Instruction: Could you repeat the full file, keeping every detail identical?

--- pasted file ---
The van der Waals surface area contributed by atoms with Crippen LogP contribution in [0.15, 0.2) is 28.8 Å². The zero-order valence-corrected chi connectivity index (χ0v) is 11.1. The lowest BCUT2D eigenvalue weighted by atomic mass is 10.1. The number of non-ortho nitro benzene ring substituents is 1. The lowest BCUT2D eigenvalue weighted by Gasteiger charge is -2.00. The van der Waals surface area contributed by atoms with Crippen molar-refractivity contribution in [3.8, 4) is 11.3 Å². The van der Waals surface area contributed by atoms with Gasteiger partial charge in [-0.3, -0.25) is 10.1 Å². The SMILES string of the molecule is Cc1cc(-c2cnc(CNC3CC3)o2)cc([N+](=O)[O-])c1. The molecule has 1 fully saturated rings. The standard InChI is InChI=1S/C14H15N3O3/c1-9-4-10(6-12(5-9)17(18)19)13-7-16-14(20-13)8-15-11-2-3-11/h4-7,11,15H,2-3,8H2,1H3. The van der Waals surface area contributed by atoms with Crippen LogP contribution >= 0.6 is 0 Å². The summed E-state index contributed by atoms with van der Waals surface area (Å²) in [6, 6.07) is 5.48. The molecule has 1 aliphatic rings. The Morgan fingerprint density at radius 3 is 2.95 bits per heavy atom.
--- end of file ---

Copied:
The van der Waals surface area contributed by atoms with Crippen LogP contribution in [0.15, 0.2) is 28.8 Å². The zero-order valence-corrected chi connectivity index (χ0v) is 11.1. The lowest BCUT2D eigenvalue weighted by atomic mass is 10.1. The number of non-ortho nitro benzene ring substituents is 1. The lowest BCUT2D eigenvalue weighted by Gasteiger charge is -2.00. The van der Waals surface area contributed by atoms with Crippen molar-refractivity contribution in [3.8, 4) is 11.3 Å². The van der Waals surface area contributed by atoms with Gasteiger partial charge in [-0.3, -0.25) is 10.1 Å². The SMILES string of the molecule is Cc1cc(-c2cnc(CNC3CC3)o2)cc([N+](=O)[O-])c1. The molecule has 1 fully saturated rings. The standard InChI is InChI=1S/C14H15N3O3/c1-9-4-10(6-12(5-9)17(18)19)13-7-16-14(20-13)8-15-11-2-3-11/h4-7,11,15H,2-3,8H2,1H3. The van der Waals surface area contributed by atoms with Crippen LogP contribution >= 0.6 is 0 Å². The summed E-state index contributed by atoms with van der Waals surface area (Å²) in [6, 6.07) is 5.48. The molecule has 1 aliphatic rings. The Morgan fingerprint density at radius 3 is 2.95 bits per heavy atom.